- - Friday, December 15, 2017

ANALYSIS/OPINION:

With the almost-certain passage of tax reform next week, Congress will deliver President Donald Trump’s first major legislative victory. It is noteworthy, of course, that the GOP - in charge of both chambers of Congress - has taken so long to achieve a substantive win.

But, notwithstanding the lackluster performance of Congress, Mr. Trump has, in fact, managed to rack up a series of major wins for conservatives on a broad range of issues.

On the foreign policy front, President Trump disavowed the unpopular Obama-orchestrated Iran deal. And just this past week, the president announced that the U.S. embassy in Israel will be relocated to Israel’s capital of Jerusalem (a move conservatives have long advocated).

On immigration, Mr. Trump announced he would terminate DACA, Mr. Obama’s unilateral amnesty program - a major win for conservatives who disagreed with Mr. Obama’s lawless approach to immigration policy.

And with ObamaCare, Mr. Trump ended the Obama-era illegal subsidies granted to health insurance companies. The subsidies, which Congress had never appropriated, were illegal from the start, and Mr. Trump’s decision to reverse course reinforces the U.S. Constitution’s wise insistence that funds be appropriated by the legislative body.

All of these actions on Mr. Trump’s part reflect a proper understanding of presidential authority. In contrast to Mr. Obama’s embrace of an imperial presidency, Mr. Trump has instead focused on the authorities granted to the president in the Constitution.

 Mr. Obama once boasted about bypassing the legislative process simply by using his “pen and a phone,” and cavalierly promised on many occasions that he would sidestep Congress to accomplish his agenda. “If Congress won’t act, I will,” was his mantra, and his disregard for the Constitution’s separation of powers was evident throughout his eight years in the White House.

For conservatives, Mr. Trump’s presidency is refreshing for two distinct reasons - on the one hand, Trump is reversing many of the misguided Obama policies, but, on the other hand, he is rejecting, at a much more fundamental level, the entire Obama approach to one-man governance. And that, undoubtedly, is going to be one of Mr. Trump’s biggest accomplishments.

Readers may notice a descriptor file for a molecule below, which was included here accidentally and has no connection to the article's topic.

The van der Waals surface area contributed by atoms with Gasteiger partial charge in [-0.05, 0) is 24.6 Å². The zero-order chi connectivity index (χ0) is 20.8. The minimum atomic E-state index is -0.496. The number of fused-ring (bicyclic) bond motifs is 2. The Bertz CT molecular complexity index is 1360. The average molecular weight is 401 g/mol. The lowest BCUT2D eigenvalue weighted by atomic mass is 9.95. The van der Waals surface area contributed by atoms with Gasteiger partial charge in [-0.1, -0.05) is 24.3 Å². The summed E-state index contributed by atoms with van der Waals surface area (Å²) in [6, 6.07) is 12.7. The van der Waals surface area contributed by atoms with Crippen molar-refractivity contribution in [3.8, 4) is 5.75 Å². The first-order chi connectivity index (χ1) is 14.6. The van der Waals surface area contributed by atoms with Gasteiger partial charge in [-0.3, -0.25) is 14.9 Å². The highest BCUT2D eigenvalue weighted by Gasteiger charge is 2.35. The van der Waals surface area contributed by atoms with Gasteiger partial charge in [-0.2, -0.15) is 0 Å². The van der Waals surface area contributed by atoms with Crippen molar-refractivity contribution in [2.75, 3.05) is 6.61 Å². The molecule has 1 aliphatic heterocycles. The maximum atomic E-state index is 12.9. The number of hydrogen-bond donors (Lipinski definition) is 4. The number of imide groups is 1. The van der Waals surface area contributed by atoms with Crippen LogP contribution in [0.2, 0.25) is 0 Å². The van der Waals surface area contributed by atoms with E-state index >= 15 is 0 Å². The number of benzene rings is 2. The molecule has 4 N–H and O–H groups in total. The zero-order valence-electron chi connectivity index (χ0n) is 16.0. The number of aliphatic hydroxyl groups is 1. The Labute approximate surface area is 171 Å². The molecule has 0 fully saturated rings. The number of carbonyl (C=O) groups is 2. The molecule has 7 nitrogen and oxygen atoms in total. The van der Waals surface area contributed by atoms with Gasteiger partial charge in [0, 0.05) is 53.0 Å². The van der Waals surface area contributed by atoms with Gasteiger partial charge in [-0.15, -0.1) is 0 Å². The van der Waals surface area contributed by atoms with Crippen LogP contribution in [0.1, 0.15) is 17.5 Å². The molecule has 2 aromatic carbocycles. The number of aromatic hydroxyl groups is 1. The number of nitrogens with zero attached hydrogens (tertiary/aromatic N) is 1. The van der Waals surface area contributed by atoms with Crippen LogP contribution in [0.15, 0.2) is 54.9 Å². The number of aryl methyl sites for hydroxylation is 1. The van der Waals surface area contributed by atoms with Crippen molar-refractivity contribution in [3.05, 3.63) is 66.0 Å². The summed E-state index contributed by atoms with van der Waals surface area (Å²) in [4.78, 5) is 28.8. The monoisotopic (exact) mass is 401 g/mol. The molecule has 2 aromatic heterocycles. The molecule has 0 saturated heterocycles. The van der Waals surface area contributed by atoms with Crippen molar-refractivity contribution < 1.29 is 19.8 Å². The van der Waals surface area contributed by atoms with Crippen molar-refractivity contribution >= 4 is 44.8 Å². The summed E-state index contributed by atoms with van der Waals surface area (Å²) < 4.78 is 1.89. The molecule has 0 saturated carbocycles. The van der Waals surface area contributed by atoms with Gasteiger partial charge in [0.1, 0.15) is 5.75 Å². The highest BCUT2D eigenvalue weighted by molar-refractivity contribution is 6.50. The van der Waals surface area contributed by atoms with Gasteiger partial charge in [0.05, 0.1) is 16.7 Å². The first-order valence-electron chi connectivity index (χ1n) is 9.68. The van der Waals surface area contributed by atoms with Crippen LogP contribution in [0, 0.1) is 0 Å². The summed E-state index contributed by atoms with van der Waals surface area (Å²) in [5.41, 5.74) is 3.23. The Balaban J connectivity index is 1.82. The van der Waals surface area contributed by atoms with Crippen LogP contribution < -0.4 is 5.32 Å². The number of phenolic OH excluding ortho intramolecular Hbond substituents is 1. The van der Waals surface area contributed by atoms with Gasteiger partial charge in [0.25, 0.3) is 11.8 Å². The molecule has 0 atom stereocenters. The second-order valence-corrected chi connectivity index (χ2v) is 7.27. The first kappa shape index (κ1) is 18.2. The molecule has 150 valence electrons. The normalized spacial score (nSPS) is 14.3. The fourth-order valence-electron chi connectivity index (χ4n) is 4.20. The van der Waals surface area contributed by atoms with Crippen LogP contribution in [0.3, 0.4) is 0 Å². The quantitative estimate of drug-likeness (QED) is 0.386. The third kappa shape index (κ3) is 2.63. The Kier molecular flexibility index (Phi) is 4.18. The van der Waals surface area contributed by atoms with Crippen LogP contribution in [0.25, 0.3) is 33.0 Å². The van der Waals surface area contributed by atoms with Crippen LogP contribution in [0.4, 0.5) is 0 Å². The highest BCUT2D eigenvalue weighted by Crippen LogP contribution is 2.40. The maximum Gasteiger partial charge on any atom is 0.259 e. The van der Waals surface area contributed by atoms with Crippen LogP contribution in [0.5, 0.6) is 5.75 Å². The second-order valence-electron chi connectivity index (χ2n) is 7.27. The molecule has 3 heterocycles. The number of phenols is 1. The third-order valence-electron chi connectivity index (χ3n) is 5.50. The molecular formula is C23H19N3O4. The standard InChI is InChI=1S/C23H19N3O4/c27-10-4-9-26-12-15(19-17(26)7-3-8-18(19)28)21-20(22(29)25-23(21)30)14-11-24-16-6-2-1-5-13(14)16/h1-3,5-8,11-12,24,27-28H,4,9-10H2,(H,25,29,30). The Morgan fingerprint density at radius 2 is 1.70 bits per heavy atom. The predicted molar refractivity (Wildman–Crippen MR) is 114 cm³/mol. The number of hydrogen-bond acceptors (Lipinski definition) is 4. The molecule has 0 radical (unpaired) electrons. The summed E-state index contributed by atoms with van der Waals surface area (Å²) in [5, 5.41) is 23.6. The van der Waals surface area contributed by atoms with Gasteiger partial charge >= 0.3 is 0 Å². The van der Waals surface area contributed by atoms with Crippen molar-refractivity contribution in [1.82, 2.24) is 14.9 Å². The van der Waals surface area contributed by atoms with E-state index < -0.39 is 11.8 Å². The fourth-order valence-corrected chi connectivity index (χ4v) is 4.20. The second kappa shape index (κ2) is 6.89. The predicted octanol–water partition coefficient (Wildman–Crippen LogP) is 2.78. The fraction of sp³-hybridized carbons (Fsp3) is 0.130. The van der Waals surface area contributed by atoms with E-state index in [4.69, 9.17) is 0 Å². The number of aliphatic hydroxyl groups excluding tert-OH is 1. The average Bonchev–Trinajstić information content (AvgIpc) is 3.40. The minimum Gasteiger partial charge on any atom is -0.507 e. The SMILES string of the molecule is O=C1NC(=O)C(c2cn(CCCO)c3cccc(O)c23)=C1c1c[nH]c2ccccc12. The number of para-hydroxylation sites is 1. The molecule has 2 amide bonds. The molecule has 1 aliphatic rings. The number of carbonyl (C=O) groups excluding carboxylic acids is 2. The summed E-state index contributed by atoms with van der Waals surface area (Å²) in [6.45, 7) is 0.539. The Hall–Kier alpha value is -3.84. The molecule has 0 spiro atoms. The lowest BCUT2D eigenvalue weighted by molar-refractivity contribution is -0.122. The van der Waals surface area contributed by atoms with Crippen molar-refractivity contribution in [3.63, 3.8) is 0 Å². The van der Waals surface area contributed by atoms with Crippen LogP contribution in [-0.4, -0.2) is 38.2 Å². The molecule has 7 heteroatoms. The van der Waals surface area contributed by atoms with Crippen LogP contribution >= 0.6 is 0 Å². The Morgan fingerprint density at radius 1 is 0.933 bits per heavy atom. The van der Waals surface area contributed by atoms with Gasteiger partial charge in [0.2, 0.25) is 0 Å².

In the coming weeks, there are three key areas in which Mr. Trump should exercise his presidential authority.

First and foremost, Mr. Trump should work to fill many of the vacancies within the executive branch, and he should make additional nominations for the federal courts. Conservatives who voted for Mr. Trump want those vacancies filled - and quickly.

Next, Mr. Trump could direct his Justice Department to fully investigate the IRS’s clear wrongdoing in its years-long targeting of conservatives. Lois Lerner, who was a central figure in the IRS’s abusive treatment of American citizens, should be brought to justice, and the targeting scandal should be put to rest as a chapter of American history that will not be repeated.

And finally, Mr. Trump could help accelerate the repeal of ObamaCare by ending the illegal special exemption from the law that Congress enjoys. Congress has refused to live under ObamaCare since it went into effect, yet refuses to repeal the law so the rest of us can experience relief from the law’s onerous provisions and expensive mandates. This is the height of Washington cynicism.

ObamaCare, as written, requires members of Congress and staff to get their health insurance through an ObamaCare exchange. The problem is that there only two exchanges in Washington, D.C. - one for large businesses, which does not allow for employer-provided subsidies, and one for small businesses (under 100 employees), which does allow for subsidies. Congress took the easier, albeit illegal, route of lying on its ObamaCare application so it could enroll in the small business exchange.

Although Congress employs 12,000 people - and is, thus, clearly not a small business - members of Congress and their staffs today have shielded themselves from an uncomfortable consequence of ObamaCare by participating in the small business exchange.

Mr. Obama played a key role in helping Congress skirt the law. By issuing a directive to the Office of Personnel Management to allow Congress to enroll in the wrong ObamaCare exchange, Mr. Obama set in motion Congress‘ illegal special exemption from the law.

Mr. Obama’s directive was an affront to the rule of law. After all, how can Americans be expected to follow rules and laws that members of Congress write, but deem too onerous to follow themselves?

Mr. Trump could easily reverse the Obama directive to OPM, and insist that Congress join the rest of us in living under ObamaCare. Forcing Congress to live under the law would likely provide the impetus Congress needs to get serious about repealing ObamaCare.

Mr. Obama’s expansive view of the presidency reminded Americans why we need our system of checks and balances. But Mr. Trump’s presidency has already taught an important corollary - that the president has sufficient constitutional authority to reaffirm the rule of law and reverse the previous administration’s unilateral executive actions.

The mainstream media and liberals in Congress have fostered the narrative that Mr. Trump has accomplished very little this year. But don’t believe it. The truth, which the media would prefer no one noticed, is that Mr. Trump has already delivered on major parts of the conservative agenda.


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